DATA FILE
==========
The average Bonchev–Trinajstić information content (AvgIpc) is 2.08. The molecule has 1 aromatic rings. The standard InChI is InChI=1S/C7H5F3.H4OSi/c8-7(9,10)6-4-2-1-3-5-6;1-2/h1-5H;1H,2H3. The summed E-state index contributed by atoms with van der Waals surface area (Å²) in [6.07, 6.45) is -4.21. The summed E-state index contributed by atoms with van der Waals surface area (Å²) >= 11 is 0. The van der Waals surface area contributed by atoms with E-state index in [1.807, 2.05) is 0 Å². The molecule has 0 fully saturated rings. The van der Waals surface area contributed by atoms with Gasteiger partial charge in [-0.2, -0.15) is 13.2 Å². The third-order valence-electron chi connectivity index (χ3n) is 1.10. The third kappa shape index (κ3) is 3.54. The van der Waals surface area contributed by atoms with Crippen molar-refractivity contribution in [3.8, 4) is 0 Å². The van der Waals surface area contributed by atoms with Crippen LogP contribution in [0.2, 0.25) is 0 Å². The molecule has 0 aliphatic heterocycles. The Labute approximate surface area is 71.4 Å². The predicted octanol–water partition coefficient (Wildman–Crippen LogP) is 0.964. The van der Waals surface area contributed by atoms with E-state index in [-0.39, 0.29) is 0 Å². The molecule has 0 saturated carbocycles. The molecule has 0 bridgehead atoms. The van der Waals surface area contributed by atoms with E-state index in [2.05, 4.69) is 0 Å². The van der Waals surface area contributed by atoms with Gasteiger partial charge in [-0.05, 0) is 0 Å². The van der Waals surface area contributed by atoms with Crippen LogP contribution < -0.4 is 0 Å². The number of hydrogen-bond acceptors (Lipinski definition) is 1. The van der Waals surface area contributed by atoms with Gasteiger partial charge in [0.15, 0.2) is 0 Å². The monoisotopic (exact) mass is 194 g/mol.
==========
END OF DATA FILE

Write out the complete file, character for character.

The average Bonchev–Trinajstić information content (AvgIpc) is 2.08. The molecule has 1 aromatic rings. The standard InChI is InChI=1S/C7H5F3.H4OSi/c8-7(9,10)6-4-2-1-3-5-6;1-2/h1-5H;1H,2H3. The summed E-state index contributed by atoms with van der Waals surface area (Å²) in [6.07, 6.45) is -4.21. The summed E-state index contributed by atoms with van der Waals surface area (Å²) >= 11 is 0. The van der Waals surface area contributed by atoms with E-state index in [1.807, 2.05) is 0 Å². The molecule has 0 fully saturated rings. The van der Waals surface area contributed by atoms with Gasteiger partial charge in [-0.2, -0.15) is 13.2 Å². The third-order valence-electron chi connectivity index (χ3n) is 1.10. The third kappa shape index (κ3) is 3.54. The van der Waals surface area contributed by atoms with Crippen molar-refractivity contribution in [3.8, 4) is 0 Å². The van der Waals surface area contributed by atoms with Crippen LogP contribution in [0.2, 0.25) is 0 Å². The molecule has 0 aliphatic heterocycles. The Labute approximate surface area is 71.4 Å². The predicted octanol–water partition coefficient (Wildman–Crippen LogP) is 0.964. The van der Waals surface area contributed by atoms with E-state index in [-0.39, 0.29) is 0 Å². The molecule has 0 saturated carbocycles. The molecule has 0 bridgehead atoms. The van der Waals surface area contributed by atoms with E-state index in [2.05, 4.69) is 0 Å². The van der Waals surface area contributed by atoms with Gasteiger partial charge in [-0.05, 0) is 0 Å². The van der Waals surface area contributed by atoms with Crippen LogP contribution < -0.4 is 0 Å². The number of hydrogen-bond acceptors (Lipinski definition) is 1. The van der Waals surface area contributed by atoms with Gasteiger partial charge in [0.15, 0.2) is 0 Å². The monoisotopic (exact) mass is 194 g/mol.